Architects want to build a wooden skyscraper in the centre of London

Architects want to build a wooden skyscraper in the centre of London

Researchers at the University of Cambridge have presented London mayor Boris Johnson with plans for an 80-storey timber skyscraper that could be built in the centre of London.

The skyscraper would be situated in the Barbican Estate - a residential area built in the 1960s and 1970s over an area devastated by WW2 bombing. The Barbican's concrete structures are often held up as an example of British brutalist architecture.

The researchers' proposal calls for a 300-metre-tall building, containing 1,000 residential units in a million-square-foot mixed use tower and mid-rise terraces. If constructed, it would become the second-tallest building in the capital, after the 310-metre-tall Shard. It was also dwarf the world's tallest timber building today - a 14-storey apartment building in Bergen, Norway.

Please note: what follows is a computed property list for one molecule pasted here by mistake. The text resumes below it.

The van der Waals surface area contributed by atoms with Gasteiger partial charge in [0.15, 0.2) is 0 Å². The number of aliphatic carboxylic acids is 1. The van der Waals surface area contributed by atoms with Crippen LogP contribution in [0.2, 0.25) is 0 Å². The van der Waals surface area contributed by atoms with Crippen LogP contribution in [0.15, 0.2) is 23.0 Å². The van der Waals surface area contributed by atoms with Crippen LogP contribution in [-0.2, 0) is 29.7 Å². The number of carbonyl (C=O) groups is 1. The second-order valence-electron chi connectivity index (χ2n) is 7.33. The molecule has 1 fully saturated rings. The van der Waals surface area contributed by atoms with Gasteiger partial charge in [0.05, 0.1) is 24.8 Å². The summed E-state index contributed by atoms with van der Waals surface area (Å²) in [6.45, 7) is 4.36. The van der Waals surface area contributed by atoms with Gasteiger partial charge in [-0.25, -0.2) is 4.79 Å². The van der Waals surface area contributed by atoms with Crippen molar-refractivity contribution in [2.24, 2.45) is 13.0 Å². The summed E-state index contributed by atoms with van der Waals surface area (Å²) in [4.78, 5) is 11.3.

Fire Regulations

Timber is gaining fans in the architecture community for a variety of reasons. It's a renewable resource, it's cheaper and faster to put together than concrete and steel, and it significantly reduces the overall weight of buildings. The Cambridge researchers also promise that the proposed building would also meet or exceed every existing fire regulation in place.

"If London is going to survive it needs to increasingly densify," said Michael Ramage, Director of Cambridge's Centre for Natural Material Innovation.

"One way is taller buildings. We believe people have a greater affinity for taller buildings in natural materials rather than steel and concrete towers."


You don't need to worry about the rainforests - the type of wood that would be used for the tower is regarded as a "crop", and the amount of crop forest in the world is expanding. Canada, Cambridge's researchers' say, could alone produce more than 15 billion square metres of crop forest in the next 70 years, enough to house a billion people.

Ramage added: "We've designed the architecture and engineering and demonstrated it will stand, but this is at a scale no one has attempted to build before. We are developing a new understanding of primary challenges in structure and construction.

"There is a lot of work ahead, but we are confident of meeting all the challenges before us."

Duncan Geere
Duncan Geere is TechRadar's science writer. Every day he finds the most interesting science news and explains why you should care. You can read more of his stories here, and you can find him on Twitter under the handle @duncangeere.